BlueCross BlueShield of Tennessee Medical Policy Manual

Light Emitting Diode (LED) Therapy

DESCRIPTION

Light emitting diode (LED) therapy utilizes a device (e.g., Anodyne Therapy System, Pain-X-2000, BioScan, Light Force Therapy) that delivers light to targeted tissue. This is done through multiple superluminous infrared diodes located on a flexible pad that is in contact with the skin. LED therapy may also be referred to as monochromatic infrared energy (MIRE), infrared energy therapy, infrared light therapy or infrared heating pad system.

LED therapy devices use one (monochromatic) or two wavelengths of infrared (invisible) light with or without red (visible) light. The light is measured in nanometers (880nm), with a higher nanometer number denoting a greater depth of tissue penetration. Treatment is administered several times a week over a period of weeks to months. LED therapy can be provided in an office or home setting.

LED therapy is being proposed for the treatment of diabetic peripheral neuropathy, lymphedema, non-healing wounds and muscle pain. Treatment is based on the premise that LED therapy may cause an increase in nitric oxide concentrations that may lead to increased blood flow and promote vasodilatation.

POLICY

See also:  Laser Therapy for Miscellaneous Applications

IMPORTANT REMINDERS

ADDITIONAL INFORMATION

Scientific evidence in peer review literature is lacking regarding the use, safety, improvement or effectiveness on health outcomes for light emitting diode therapy.

SOURCES

Ammar, T. (2012) Monochromatic infrared photo energy in diabetic peripheral neuropathy. International Scholarly Research Network Rehabilitation. Volume 2012, Article ID 484307. (Level 2 evidence)

BlueCross BlueShield Association. Medical Policy Reference Manual (Archived 12:2015) Skin contact monochromatic infrared energy as a technique to treat cutaneous ulcers, diabetic neuropathy, and miscellaneous musculoskeletal conditions. (1.01.22) Retrieved from BlueWeb December 22, 2015. (16 articles and/or guidelines reviewed)

Center for Medicare & Medicaid Services. CMS.gov. (2015, October) Local Coverage Determination (LCD): Outpatient physical and occupational therapy services (L33631) Retrieved December 22, 2015 from: https://www.cms.gov.

Lavery, L., Williams, J., Murdoch, D., and Lavery, D. (2008, February). Does anodyne light therapy improve peripheral neuropathy in diabetes? a double-blind, sham-controlled, randomized trial to evaluate monochromatic infrared photoenergy. Diabetes Care. 31:316-321. (Level 2 evidence)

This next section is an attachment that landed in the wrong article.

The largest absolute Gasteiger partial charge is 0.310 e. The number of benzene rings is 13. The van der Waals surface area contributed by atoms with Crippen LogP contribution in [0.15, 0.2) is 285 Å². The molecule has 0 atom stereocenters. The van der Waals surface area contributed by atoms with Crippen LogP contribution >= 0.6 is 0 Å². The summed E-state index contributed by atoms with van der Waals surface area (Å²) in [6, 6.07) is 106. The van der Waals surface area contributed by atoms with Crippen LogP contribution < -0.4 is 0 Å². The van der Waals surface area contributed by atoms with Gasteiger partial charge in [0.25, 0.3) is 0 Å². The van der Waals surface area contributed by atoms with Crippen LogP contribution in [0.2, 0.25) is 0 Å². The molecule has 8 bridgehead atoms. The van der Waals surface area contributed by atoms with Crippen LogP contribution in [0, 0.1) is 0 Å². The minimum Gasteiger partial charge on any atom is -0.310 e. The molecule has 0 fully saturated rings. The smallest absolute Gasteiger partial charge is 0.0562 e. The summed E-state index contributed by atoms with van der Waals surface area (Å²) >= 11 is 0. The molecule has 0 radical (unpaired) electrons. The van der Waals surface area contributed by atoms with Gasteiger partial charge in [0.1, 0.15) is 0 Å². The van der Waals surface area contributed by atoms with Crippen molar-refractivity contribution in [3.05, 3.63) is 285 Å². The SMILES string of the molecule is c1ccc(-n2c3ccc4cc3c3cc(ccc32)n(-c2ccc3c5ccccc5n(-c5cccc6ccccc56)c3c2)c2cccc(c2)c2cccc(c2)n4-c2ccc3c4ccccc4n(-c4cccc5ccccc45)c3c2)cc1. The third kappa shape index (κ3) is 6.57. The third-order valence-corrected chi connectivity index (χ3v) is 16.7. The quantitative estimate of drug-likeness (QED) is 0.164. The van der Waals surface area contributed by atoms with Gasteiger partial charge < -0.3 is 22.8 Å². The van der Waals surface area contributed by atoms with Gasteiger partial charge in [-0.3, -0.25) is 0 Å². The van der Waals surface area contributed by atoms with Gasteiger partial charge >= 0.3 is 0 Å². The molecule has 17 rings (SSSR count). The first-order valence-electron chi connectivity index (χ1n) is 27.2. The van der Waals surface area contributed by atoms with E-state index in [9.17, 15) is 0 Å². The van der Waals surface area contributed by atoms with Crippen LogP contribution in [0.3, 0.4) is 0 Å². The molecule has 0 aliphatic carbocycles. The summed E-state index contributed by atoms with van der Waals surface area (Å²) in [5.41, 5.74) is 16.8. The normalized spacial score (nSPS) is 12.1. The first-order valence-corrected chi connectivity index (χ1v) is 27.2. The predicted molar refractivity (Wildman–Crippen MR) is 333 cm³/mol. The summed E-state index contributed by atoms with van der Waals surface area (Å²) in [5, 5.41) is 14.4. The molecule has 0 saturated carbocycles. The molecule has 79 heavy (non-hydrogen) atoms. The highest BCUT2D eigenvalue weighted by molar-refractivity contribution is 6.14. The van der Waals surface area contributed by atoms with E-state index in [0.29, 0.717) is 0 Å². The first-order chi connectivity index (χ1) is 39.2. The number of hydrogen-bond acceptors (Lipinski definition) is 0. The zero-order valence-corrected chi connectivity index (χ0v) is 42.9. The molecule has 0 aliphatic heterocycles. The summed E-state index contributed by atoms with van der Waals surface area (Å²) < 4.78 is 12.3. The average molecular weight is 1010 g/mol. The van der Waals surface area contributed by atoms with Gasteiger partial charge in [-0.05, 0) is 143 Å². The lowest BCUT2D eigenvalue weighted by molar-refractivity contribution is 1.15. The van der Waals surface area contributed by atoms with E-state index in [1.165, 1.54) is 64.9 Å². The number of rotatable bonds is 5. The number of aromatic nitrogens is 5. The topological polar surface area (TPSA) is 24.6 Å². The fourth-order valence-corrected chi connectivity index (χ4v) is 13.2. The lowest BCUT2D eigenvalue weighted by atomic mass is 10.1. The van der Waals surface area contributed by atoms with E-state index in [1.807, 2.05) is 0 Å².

U. S. Food and Drug Administration. (2006, December). Center for Devices and Radiological Health. 510(k) Premarket notification database K062635. Retrieved December 22, 2015 from:  http://www.accessdata.fda.gov.

U. S. Food and Drug Administration. (2011, January). Center for Devices and Radiological Health. 510(k) Premarket notification database K101894. Retrieved December 22, 2015 from:  http://www.accessdata.fda.gov.

ORIGINAL EFFECTIVE DATE:  12/1/2003  

MOST RECENT REVIEW DATE:  2/25/2016

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Policies included in the Medical Policy Manual are not intended to certify coverage availability. They are medical determinations about a particular technology, service, drug, etc. While a policy or technology may be medically necessary, it could be excluded in a member's benefit plan. Please check with the appropriate claims department to determine if the service in question is a covered service under a particular benefit plan. Use of the Medical Policy Manual is not intended to replace independent medical judgment for treatment of individuals. The content on this Web site is not intended to be a substitute for professional medical advice in any way. Always seek the advice of your physician or other qualified health care provider if you have questions regarding a medical condition or treatment.

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